I asked him who he thought Sam Bacile was. He said that there are about 15 people associated with the making of the film, “Nobody is anything but an active American citizen. They’re from Syria, Turkey, Pakistan, they’re some that are from Egypt. Some are Copts but the vast majority are Evangelical.”
The reaction to Romney’s desperate gambit has been almost universally negative. About the only people who are sticking up for him today are Jim DeMint, the Tea Party senator from South Carolina, and Bill Kristol, the editor of the Weekly Standard. Even Romney’s running mate, Paul Ryan, failed to echo his line of attack. Speaking in Wisconsin, Ryan described the killings in Libya as “pretty disturbing,” but he didn’t criticize Obama, and he said it was “a time for healing.”
Includes a great timeline of events as they unfolded yesterday, from the various happenings on the ground in Arab countries to statements from Secretary Clinton, Speaker Boehner, the White House, and the Romney camp.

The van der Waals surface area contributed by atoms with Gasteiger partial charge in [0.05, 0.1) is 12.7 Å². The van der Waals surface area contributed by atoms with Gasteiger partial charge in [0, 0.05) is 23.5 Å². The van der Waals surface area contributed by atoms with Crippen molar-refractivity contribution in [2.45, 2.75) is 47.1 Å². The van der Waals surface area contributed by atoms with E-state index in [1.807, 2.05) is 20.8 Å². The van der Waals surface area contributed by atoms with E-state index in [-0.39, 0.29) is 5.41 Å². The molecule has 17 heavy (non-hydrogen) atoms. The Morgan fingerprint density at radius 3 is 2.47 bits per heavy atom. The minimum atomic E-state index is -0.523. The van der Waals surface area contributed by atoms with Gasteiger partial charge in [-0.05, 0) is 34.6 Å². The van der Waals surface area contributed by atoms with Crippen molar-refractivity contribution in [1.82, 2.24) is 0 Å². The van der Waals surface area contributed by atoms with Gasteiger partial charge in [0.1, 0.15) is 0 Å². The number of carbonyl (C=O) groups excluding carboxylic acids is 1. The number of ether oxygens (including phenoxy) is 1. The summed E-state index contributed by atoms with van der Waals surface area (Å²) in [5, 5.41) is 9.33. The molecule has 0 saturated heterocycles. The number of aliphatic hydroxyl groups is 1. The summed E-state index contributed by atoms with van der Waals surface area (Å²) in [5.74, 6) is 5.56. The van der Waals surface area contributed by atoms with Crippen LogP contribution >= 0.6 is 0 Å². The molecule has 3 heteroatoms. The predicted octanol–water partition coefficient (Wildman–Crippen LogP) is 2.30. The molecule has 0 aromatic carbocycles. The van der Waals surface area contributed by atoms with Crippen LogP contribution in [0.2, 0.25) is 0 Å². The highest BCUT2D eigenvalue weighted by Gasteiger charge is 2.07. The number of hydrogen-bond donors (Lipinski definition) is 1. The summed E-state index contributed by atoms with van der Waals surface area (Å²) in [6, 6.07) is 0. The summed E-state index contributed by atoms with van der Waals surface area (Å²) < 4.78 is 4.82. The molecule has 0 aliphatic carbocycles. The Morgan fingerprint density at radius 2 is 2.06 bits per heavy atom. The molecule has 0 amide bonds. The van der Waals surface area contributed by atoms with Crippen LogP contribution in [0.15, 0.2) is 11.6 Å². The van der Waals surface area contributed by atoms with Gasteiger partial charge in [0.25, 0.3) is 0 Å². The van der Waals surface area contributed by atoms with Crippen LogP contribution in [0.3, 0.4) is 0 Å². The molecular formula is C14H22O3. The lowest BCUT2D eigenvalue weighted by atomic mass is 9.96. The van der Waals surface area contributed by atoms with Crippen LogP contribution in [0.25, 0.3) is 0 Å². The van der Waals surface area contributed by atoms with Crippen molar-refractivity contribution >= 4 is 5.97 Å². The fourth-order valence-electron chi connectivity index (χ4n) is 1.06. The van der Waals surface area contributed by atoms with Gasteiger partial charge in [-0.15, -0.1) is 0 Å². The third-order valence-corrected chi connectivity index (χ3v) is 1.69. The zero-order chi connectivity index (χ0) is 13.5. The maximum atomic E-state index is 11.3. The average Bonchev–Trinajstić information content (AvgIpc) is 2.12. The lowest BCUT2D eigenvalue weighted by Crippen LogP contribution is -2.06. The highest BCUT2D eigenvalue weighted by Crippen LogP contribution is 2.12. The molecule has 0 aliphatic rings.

The attack apparently occurred because in recent days, the al-Qaeda leader Ayman al-Zawahiri posted a video online calling on Libyans to avenge the killing of al-Qaeda’s second in command, Abu Yahya al-Libi.
According to our own sources at Quilliam Foundation, the attack was the work of roughly 20 militants prepared for a military assault. It is rare, for example, that an RPG7 — an anti-tank rocket-propelled grenade launcher — would be present at a civilian protest. The attack against the consulate had two waves. The first attack led to U.S. officials being evacuated from the consulate by Libyan security forces, only for the second wave to be launched against U.S. officials after they were kept at a secure location.
See earlier post Libyans to Americans: Pictures Are Worth a Thousand Words.